Duomo Como

I am pretty much ignoring emails and comments for the time being as the cost of internet connection is utterly outrageous, so it I owe you an email, don’t expect to hear from me!
In the meantime, here is the cathedral in Como – a huge edifice, considering how small the town is. The striped building next door is the old town hall, that dates back to 1214 and was partially demolished in 1477 to make way for the cathedral, which was started in 1397 and finished around 1740. So it started as medieval and ended up baroque. Dates like those are completely unreal to an Australian, as you can imagine.

We sat at the café opposite (see second last pic) and had a lunch and gelato, while devouring (in a different fashion) the confectionary decorating the façade…

And I have decided that the way to cope with prices is to look at the price on the menu and decide they are actually talking about Malaysian ringgit, not Euros.

The last pic of the cathedral from above was taken from the funicular railway above the town.


Duomo Como — 5 Comments

  1. Hope the wonderful architecture and landscapes are giving you plenty of inspiration for your work … and the gelato too.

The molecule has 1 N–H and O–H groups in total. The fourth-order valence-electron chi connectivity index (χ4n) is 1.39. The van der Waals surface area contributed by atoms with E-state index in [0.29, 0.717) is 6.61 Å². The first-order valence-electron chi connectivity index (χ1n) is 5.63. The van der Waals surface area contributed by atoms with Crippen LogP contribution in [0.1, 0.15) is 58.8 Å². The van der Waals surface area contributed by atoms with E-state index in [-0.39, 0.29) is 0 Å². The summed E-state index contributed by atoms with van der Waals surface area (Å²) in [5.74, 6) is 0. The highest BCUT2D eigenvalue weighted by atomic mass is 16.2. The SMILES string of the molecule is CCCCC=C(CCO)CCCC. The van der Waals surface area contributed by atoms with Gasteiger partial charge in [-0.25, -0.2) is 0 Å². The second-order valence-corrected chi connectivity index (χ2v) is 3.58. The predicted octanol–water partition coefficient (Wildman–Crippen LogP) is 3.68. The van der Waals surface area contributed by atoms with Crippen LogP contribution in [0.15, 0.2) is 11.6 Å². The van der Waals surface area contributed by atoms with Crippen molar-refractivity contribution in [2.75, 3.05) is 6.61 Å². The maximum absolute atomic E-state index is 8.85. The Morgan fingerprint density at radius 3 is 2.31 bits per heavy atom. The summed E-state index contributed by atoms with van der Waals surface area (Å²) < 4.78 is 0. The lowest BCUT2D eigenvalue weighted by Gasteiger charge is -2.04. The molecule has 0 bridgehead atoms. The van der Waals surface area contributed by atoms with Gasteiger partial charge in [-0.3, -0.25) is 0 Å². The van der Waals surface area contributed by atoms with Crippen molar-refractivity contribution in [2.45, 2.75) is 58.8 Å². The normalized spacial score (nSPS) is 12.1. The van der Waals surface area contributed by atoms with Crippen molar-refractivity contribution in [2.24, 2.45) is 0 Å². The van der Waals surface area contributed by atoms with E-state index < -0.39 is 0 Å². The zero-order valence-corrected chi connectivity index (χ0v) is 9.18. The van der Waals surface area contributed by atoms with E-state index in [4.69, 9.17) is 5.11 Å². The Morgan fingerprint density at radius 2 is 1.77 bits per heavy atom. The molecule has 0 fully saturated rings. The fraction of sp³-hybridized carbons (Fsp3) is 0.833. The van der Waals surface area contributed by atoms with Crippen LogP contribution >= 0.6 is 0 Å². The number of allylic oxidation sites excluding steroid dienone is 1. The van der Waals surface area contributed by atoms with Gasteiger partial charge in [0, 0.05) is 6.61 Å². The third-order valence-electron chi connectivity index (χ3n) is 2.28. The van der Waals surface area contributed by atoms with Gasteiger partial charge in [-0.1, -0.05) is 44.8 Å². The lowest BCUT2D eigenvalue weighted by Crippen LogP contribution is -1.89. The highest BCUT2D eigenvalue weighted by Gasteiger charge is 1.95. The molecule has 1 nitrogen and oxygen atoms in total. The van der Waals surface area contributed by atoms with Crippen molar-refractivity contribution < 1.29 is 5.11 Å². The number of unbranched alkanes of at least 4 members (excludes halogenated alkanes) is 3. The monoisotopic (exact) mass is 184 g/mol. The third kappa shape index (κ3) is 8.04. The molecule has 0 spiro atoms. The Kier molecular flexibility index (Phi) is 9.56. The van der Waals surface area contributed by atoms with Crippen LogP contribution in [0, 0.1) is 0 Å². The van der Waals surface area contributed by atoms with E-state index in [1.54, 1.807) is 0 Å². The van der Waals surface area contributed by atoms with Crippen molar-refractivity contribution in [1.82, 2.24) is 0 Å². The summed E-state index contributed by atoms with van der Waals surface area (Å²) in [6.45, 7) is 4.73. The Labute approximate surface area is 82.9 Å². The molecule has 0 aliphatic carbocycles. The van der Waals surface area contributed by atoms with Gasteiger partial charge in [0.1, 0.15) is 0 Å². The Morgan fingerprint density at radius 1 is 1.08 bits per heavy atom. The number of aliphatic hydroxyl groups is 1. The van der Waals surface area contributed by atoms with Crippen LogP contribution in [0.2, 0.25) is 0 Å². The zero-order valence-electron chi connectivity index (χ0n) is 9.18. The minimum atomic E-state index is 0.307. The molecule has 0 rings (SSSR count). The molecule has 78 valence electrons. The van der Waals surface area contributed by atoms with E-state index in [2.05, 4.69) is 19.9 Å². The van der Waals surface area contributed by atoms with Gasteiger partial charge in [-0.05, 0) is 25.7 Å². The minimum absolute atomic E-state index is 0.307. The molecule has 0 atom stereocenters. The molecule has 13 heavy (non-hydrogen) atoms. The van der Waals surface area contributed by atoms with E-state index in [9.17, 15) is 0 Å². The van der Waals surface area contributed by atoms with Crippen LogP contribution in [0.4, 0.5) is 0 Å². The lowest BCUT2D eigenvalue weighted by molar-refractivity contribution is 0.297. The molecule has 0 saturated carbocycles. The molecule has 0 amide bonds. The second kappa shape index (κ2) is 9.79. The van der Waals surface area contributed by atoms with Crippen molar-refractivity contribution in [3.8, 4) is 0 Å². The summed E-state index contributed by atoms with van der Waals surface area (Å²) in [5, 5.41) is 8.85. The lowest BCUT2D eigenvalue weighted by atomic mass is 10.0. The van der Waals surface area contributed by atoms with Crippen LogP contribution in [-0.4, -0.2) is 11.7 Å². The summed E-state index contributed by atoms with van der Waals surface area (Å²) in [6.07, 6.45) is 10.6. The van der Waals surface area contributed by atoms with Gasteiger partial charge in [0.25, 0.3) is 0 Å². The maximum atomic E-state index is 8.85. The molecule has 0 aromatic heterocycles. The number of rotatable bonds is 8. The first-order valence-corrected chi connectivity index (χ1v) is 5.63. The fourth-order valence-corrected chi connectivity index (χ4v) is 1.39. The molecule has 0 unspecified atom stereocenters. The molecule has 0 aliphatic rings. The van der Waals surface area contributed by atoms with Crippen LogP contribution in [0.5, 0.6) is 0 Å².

2. I was similarly blown away by the sheer age of the buildings, fountains and statues that were everywhere in central Paris, when I visited there for a conference a few years ago. One 1500 year old church comes to mind. As you say, human-constructed artifacts of any antiquity is strange/exotic to an Australian, probably because the oldest buildings we encounter in our lives are no more than 100 years old.

    I really need to visit Paris again; I loved that place. I especially enjoyed genuine French bread (yum!).

  3. Ooooh Jason, with genuine French butter on that bread. Wonderful.

    Have either of you read the book by Ken Follett about Cathedrals, it is a fascinating insight into the history of building them.

    I know what you mean about the way you think of the prices Glenda, I do the same thing in the UK, just pretend they are dollars. Otherwise I would be scared to open my purse at all.

  4. Jo, I could live on that stuff. Incredible. While we have French bread sold in Australia, which comes close, it’s somehow not the same. Perhaps there’s something in the Parisian air!

    I haven’t come across Follett’s “Pillars of the Almighty: A Celebration of Cathedrals”, if that’s the one you mean. However, on your recommendation, I’ve ordered a copy. I’m a sucker for pictures of mediaeval architecture, even if they’re churches.

  5. Don’t think there’s any pictures Jason, but its a novel about the people of the time who built those soaring edifices to God. Absolutely fascinating story. I hope you enjoy it, its one of Ken Follett’s best

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